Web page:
- Decor for church, cocktail reception and dinner reception
- All rental properties necessary such as china, flatware, barware and table-scape decor
- Save-the-dates, wedding invitations or announcements
- Cake, catering and beverages for the reception
- Services of event planner for wedding ceremony, cocktail/dinner reception and after-party
- Transportation logistics for guests for destination wedding
- Photography for the engagements, bridal portraits, ceremony and reception
- Videographer for rehearsal dinner, day of wedding, ceremony and reception
- Attendants flowers (Maid of honor(s), attendants and flower girls)
- Flowers for the church, cocktail reception and dinner reception
- Music for the ceremony and reception
- Lodging for his/her chosen attendants, and transportation and lodging for his/her family
- Transportation for the wedding party and immediate families of both sides to the church, reception, after party and home
- Lodging for all vendors and sub-subcontractors traveling from out of town
- Security and certificates of insurance
- Wedding favors and/or donation cards
- Gratuities for all vendors and sub-contractors hired by primary family
- Luncheon for the attendants the day before the wedding including partner’s mother and sister(s)
Of all their duties, the primary parents’ role is host and hostess of the reception is foremost. This honor is theirs because traditionally they pay for part, if not all, of the festivities. They play a special role at the reception of making guests feel welcome and ensuring that everything runs smoothly.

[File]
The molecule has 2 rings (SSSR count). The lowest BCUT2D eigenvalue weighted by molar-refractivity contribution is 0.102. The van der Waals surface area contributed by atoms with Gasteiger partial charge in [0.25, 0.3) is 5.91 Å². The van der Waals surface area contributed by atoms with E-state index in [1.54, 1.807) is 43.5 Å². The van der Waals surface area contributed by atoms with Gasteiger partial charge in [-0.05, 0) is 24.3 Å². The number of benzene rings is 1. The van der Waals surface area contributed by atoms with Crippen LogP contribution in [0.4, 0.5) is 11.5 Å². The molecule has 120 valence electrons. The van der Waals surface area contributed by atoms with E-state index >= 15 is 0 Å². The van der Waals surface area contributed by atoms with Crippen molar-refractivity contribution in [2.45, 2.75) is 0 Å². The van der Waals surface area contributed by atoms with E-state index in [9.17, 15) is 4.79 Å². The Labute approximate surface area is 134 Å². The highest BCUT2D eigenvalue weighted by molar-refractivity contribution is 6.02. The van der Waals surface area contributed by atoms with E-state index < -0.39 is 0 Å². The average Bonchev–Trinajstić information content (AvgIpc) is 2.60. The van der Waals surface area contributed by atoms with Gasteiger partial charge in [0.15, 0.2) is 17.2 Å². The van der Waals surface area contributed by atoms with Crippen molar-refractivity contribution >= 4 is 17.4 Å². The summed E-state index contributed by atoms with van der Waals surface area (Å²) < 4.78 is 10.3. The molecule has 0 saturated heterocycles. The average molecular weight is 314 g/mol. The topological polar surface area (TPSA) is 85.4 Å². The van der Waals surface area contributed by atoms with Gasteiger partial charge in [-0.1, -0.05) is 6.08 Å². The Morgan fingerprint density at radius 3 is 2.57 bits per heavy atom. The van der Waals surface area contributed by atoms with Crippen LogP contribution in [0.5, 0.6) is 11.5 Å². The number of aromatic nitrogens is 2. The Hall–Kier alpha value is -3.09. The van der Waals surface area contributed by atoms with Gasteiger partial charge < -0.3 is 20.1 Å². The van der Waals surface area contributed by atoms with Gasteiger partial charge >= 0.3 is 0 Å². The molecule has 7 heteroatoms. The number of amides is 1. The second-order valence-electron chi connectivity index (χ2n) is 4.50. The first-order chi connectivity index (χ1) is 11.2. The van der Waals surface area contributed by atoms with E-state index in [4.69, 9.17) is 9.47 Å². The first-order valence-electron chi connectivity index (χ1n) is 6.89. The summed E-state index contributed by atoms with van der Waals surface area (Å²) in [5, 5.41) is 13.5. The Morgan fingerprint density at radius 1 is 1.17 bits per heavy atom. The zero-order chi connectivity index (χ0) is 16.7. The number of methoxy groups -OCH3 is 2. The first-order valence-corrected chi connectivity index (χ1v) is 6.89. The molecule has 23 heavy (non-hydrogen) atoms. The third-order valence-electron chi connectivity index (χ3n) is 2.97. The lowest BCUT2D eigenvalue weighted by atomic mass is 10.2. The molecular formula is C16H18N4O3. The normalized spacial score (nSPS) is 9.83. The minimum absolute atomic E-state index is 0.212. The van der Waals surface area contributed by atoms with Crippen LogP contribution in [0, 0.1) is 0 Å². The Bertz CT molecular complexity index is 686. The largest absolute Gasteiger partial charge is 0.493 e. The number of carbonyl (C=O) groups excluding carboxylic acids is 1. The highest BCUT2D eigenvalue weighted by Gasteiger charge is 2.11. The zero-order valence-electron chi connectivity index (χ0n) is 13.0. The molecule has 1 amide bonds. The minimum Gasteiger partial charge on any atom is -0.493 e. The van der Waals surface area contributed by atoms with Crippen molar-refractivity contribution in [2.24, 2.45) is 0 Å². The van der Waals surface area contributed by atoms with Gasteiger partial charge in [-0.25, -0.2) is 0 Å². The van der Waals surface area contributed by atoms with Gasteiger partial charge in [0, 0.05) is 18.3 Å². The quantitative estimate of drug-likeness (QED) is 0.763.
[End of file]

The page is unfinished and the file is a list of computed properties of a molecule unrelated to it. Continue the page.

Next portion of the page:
As such, their names have historically gone at the top of the invitations. Wedding invitation wording etiquette is available at Clare Frances Events.
- Officiant’s fee and travel expenses
- Wedding attire and if desired for his/her attendants/ushers
- Rehearsal and welcome party invitations
- Rehearsal dinner and welcome reception
- Music for the rehearsal dinner and welcome reception
- Services of event planner for rehearsal dinner and welcome reception
- Lodging for his/her chosen attendants and lodging for his/her immediate family
- Photography for the rehearsal dinner
- Partner’s bouquet and going-away corsage
- Corsages for the mothers, step-mothers, grandmothers and step-grandmothers
- Boutonnieres and ties for the men of the wedding party including all fathers, step-fathers, and grandfathers
- Transportation for couple when leaving reception
- Requirements of the church – Retreats, Pre-Cana and marriage license
- Wedding rings
- Wedding gifts to each other
- Gifts for the wedding party
- Thank you gifts for anyone involved in paying toward the wedding
- Thank you notes for wedding gifts
- Wedding night accommodations
- Sunday brunch – Typically split with both families
Contact us for a free initial consultation to discuss your event and receive a customized estimate